[discuss] Interesting article

Peter Dengate Thrush barrister at chambers.gen.nz
Fri Jan 17 15:37:11 UTC 2014

The issue is the USG grip via its contract, and it's reluctance to release, coupled with the political issue- no official or Administration wants to be known as the one that 'Lost the Internet' for the USA.

The understanding of the Internet and it's control mechanisms by US politicians has improved- it was particularly noticeable in final hearings in the new gTLD programme that senators appreciated that the US Department of Commerce was not able to give ICANN instructions. 

That's a material change in understanding from 3-4 years ago, and reflects the reality of the ending of the JPA.

However, it's sufficiently understood that control over root access is maintained in the USA via the contract, and ICANN undertakings via the Affirmation if commitments.

Any changes made by ICANN to its structure or location are irrelevant to that view,


Peter Dengate Thrush

> On 16/01/2014, at 4:26 pm, Brian E Carpenter <brian.e.carpenter at gmail.com> wrote:
>> On 17/01/2014 09:04, Peter Dengate Thrush wrote:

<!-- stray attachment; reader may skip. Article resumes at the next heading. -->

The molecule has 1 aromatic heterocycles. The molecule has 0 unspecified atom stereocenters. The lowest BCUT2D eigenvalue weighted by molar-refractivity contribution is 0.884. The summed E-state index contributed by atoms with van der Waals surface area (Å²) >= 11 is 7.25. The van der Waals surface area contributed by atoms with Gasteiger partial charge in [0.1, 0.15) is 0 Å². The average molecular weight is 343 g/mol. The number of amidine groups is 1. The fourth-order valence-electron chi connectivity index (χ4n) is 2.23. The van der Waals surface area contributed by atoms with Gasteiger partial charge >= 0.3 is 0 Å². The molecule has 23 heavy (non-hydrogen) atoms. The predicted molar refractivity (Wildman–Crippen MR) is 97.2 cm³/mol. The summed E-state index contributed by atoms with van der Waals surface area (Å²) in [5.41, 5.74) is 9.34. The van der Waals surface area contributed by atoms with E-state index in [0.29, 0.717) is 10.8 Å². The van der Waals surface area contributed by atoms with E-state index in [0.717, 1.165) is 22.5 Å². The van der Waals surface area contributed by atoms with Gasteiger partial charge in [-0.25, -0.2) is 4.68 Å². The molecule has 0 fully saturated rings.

>>> On 17/01/2014, at 8:22 AM, Brian E Carpenter wrote:
>>> Peter,
>> snip
>>>>> From a multi-stakeholder or technical viewpoint, nothing
>>>>> would change if the NTIA contract was cancelled today.
>>>> I don't understand your point here at all.
>>>> If the NTIA contract with ICANN to perform the IANA functions were to be cancelled, presumably another entity would have to be appointed.
>>> Why? ICANN would simply continue to do them. There would be no
>>> vacuum, no financial issue. ICANN would be running independently.
>>> That's what should have happened in 1998, but Magaziner and
>>> the DoC simply couldn't see it.
>> Thanks - I thought you were talking about a practical reality for today!
>> Let me know how you propose to sell that idea to the NTIA, and how they would then explain that to Congress.
> This actually wouldn't matter if ICANN dissolved itself as a US Corporation,
> would it?
>   Brian

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